Natalie Raffoul is managing partner and intellectual property lawyer Brion Raffoul LLP and expert panelist for the government of Ontario.
Jim Hinton is the founder and lawyer of intellectual property at Own Innovation, and one of the founders of the Innovation Asset Collective
With Canada’s economy damaged by the corona virus and the federal and provincial governments focused on short-term steps to support Canadian work, our economic composition and innovation strategies that have been missed for decades have now proven to have dire consequences – both for our health and for us. prosperity.
Because Canadians do not own or control vital intellectual property rights for much-needed health products, such as masks and ventilators, we are not only dependent on other countries but are also in danger from shipping defective goods.
The latest investment in research and development aiming to develop important health care products, services and vaccines is not accompanied by an IP strategy that will ensure that the benefits of commercialization increase for Canadian taxpayers who fund them. For example, reported this month Canada The National Research Council signed an agreement with CanSino China where Canadians are involved in research and making a foothold for cell lines to develop the COVID-19 vaccine, but the resulting IP rights are owned by Chinese companies. In addition, the agreement was not accompanied by a guarantee that Canada would receive any vaccine supplies produced – vaccines supported and funded by Canadian taxpayers.
Canada taking the tab for foreign company research is a familiar and systemic problem, especially for technologies of strategic value such as 5G and artificial intelligence. Public funding through experts at Dalhousie University has contributed many patented inventions on which to base New battery ‘million miles’ Tesla. But, unfortunately, Canadians will not be the party to benefit financially from this discovery. Instead, we will pay them once again as part of commercial products that are sold back to us.
This is just the latest example of a very unique disease that has affected our economic well-being for some time – the tendency of Canadian taxpayers to fund and create ideas that are commercialized by other countries.
Innovation without an IP strategy is philanthropic, and Canada provides family farming when we can least afford it. “Canada is an open source factory in the world for ideas. We made it, but let the others commercialize it, “said one participant in the report prepared by 2020 expert panel report on IP in the Ontario innovation ecosystem. Despite announcing an intellectual property strategy in 2018, real action is needed to see a measurable increase in Canada’s IP position and global commercialization relative to its global competitors.
More research funding will not result in more commercialization and increased economic wealth for Canadians without achieving freedom to operate for Canadian companies competing in the global market. IP rights are a requirement for securing this freedom, and Canadian policymakers must immediately support Canadian ownership of IP and valuable data within Canadian entities.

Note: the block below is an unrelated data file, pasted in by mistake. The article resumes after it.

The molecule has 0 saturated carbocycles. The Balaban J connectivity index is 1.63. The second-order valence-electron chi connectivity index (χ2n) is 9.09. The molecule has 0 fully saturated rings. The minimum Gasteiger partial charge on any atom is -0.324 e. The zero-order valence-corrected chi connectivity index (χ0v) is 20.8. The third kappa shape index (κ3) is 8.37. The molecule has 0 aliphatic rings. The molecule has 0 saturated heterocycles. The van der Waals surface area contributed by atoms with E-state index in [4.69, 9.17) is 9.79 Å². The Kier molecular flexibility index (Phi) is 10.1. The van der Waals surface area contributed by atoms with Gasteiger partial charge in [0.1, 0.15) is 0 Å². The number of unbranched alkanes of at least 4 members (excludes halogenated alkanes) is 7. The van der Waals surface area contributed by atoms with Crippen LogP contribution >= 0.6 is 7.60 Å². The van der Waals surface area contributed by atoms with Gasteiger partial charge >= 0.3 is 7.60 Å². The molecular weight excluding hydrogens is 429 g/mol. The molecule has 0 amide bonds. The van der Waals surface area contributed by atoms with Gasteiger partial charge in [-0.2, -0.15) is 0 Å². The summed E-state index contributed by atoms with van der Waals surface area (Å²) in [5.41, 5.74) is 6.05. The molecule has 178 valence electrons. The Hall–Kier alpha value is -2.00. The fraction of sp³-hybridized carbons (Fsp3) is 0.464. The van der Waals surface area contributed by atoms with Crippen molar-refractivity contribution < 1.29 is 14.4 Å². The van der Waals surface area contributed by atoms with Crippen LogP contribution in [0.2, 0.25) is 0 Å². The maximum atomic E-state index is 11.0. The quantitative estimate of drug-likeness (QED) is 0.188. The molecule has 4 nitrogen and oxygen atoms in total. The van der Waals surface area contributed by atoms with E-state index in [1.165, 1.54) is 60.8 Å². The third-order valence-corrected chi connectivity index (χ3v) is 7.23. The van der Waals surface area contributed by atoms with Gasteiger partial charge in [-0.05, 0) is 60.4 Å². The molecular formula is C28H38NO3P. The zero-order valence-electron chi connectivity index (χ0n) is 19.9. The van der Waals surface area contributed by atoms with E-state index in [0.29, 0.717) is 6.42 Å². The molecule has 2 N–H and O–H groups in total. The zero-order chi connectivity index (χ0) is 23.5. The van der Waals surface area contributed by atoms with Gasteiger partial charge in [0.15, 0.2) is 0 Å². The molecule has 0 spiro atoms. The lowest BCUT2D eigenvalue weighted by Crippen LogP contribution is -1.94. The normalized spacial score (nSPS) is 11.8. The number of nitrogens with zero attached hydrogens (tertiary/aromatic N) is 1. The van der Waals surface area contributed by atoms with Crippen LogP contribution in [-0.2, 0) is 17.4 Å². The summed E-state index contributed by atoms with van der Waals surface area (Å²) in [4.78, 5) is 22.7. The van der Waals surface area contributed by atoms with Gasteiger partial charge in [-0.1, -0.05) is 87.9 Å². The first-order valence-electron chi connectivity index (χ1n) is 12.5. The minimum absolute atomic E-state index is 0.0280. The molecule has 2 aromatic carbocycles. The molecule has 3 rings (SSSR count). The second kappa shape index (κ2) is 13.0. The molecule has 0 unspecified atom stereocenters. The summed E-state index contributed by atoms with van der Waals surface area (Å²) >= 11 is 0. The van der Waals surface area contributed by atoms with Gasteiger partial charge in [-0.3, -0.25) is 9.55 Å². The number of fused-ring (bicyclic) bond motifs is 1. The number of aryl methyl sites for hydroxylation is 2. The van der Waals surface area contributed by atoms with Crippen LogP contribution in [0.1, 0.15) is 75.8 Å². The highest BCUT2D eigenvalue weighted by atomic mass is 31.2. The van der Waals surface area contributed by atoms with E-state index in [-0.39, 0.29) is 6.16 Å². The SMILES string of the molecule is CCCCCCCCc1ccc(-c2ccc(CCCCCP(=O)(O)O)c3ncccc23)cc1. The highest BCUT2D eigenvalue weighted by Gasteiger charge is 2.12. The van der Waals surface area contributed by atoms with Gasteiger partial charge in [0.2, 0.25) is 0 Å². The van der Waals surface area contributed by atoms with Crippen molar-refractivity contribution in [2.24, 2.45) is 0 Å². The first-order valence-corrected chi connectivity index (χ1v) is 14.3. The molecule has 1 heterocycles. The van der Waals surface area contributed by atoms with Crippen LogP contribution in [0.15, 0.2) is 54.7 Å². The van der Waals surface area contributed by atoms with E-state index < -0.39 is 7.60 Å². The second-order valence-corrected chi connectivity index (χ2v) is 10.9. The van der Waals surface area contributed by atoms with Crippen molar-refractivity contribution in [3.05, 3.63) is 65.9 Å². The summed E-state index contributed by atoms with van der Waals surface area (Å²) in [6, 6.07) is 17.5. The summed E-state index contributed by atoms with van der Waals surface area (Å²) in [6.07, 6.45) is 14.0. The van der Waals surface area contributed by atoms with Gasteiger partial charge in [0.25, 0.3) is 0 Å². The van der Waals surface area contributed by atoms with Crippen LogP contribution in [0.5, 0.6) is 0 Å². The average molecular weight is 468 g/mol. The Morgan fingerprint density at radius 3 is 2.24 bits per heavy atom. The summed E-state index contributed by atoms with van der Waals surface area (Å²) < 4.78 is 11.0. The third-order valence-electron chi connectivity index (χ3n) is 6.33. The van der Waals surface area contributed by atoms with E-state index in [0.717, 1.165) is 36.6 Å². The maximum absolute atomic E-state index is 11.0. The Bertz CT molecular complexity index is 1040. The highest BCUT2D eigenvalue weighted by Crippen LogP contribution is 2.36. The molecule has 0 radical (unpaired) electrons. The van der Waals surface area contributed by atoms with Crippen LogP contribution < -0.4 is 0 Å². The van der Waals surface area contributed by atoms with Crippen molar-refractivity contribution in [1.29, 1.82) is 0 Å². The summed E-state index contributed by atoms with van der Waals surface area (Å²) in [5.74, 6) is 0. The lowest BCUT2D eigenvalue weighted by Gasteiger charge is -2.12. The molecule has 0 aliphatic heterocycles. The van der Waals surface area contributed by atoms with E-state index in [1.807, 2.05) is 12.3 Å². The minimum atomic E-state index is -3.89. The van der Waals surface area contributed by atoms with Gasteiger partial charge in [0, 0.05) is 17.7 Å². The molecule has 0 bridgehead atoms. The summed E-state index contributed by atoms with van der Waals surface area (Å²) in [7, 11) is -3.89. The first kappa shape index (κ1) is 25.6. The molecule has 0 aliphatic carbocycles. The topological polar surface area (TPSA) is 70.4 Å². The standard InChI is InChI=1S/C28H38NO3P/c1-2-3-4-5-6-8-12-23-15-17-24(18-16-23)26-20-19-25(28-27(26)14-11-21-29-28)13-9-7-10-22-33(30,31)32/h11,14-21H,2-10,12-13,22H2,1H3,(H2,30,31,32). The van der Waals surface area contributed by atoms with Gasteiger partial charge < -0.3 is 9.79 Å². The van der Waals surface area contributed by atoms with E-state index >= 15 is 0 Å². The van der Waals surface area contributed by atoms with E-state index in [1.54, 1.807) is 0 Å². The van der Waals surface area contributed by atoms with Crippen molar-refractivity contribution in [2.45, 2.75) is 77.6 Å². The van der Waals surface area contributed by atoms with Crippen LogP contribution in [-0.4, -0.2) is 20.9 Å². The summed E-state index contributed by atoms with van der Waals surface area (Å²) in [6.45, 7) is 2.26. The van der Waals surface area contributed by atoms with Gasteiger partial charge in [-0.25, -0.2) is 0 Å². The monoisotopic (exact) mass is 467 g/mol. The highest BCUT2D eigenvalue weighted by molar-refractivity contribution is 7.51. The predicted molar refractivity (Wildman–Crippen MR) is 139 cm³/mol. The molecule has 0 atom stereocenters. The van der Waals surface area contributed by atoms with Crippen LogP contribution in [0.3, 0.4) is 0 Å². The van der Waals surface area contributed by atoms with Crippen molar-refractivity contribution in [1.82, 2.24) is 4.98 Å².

This is the only way we will add value to our company and ensure we create wealth for Canadians today and in the future. This is the wealth needed to support our increased public spending and critical health infrastructure.
To achieve these goals, there are three ideas that the federal government can immediately implement:
- Commit to funding a decent national IP collective with specific resources that can produce, accumulate and unlock IP assets for the benefit of the Canadian economy. Current plans for sector-specific “pilot projects” are quickly becoming an inadequate measure given the diversity and number of Canadian high-growth companies who worry they will be targeted for takeovers as a result of a pandemic
- Dedicate appropriate funding for the creation and management of strategic data trust for Canadian innovators to open, accumulate and commercialize Canadian data assets.
- Addressing strategic procurement in core areas such as urban innovation and health technology. Urban innovation is another area in which the Canadian government is touting Canadian citizens as leaders, but we have less than 1 percent of patents in this space. With the release of the Alphabet Sidewalk Maze from the Toronto smart waterfront project, we can now rethink our innovation strategy to drive economic development.
As we have said before, there is a tremendous economic opportunity for Canada in building smart cities. However, we need a paradigm shift from just looking at the economic opportunities of brick-and-mortar buildings to consider and take advantage of opportunities for Canadian innovators to own and exploit the IP they develop for the benefit of our economy. Only then can we move from being IP tenants to IP owners and capturing returns in the global economy of IP and data.
Work and research capacity alone will not be enough to overcome our current health and economic problems. We need an innovation capacity that supports and promotes domestic ownership of valuable IPs. This is the first important step for Canadian companies to become global champions. We need true ambition in times of crisis.
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